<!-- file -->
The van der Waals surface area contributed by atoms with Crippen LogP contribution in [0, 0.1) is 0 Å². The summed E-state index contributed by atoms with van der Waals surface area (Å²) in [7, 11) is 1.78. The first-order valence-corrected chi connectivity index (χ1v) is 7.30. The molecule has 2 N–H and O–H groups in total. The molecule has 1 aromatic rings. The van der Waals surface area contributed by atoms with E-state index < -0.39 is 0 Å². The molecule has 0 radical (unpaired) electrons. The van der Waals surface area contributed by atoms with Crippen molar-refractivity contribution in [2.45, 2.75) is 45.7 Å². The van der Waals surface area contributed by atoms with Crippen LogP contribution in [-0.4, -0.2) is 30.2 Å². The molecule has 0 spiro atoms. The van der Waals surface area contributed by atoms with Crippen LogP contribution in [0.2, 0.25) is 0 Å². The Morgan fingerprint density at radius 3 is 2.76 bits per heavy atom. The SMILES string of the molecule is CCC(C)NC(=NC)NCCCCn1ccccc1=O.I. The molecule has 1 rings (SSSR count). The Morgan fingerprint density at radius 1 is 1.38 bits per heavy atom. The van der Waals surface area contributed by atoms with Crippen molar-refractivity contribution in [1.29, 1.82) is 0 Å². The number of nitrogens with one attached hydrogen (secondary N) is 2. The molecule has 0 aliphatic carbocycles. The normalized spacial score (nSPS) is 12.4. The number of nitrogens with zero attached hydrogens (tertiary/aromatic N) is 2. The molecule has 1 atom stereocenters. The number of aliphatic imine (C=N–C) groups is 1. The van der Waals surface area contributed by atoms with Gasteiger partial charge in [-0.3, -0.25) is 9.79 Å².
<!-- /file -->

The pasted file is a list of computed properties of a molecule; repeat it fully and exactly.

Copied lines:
The van der Waals surface area contributed by atoms with Crippen LogP contribution in [0, 0.1) is 0 Å². The summed E-state index contributed by atoms with van der Waals surface area (Å²) in [7, 11) is 1.78. The first-order valence-corrected chi connectivity index (χ1v) is 7.30. The molecule has 2 N–H and O–H groups in total. The molecule has 1 aromatic rings. The van der Waals surface area contributed by atoms with E-state index < -0.39 is 0 Å². The molecule has 0 radical (unpaired) electrons. The van der Waals surface area contributed by atoms with Crippen molar-refractivity contribution in [2.45, 2.75) is 45.7 Å². The van der Waals surface area contributed by atoms with Crippen LogP contribution in [-0.4, -0.2) is 30.2 Å². The molecule has 0 spiro atoms. The van der Waals surface area contributed by atoms with Crippen LogP contribution in [0.2, 0.25) is 0 Å². The Morgan fingerprint density at radius 3 is 2.76 bits per heavy atom. The SMILES string of the molecule is CCC(C)NC(=NC)NCCCCn1ccccc1=O.I. The molecule has 1 rings (SSSR count). The Morgan fingerprint density at radius 1 is 1.38 bits per heavy atom. The van der Waals surface area contributed by atoms with Crippen molar-refractivity contribution in [1.29, 1.82) is 0 Å². The number of nitrogens with one attached hydrogen (secondary N) is 2. The molecule has 0 aliphatic carbocycles. The normalized spacial score (nSPS) is 12.4. The number of nitrogens with zero attached hydrogens (tertiary/aromatic N) is 2. The molecule has 1 atom stereocenters. The number of aliphatic imine (C=N–C) groups is 1. The van der Waals surface area contributed by atoms with Gasteiger partial charge in [-0.3, -0.25) is 9.79 Å².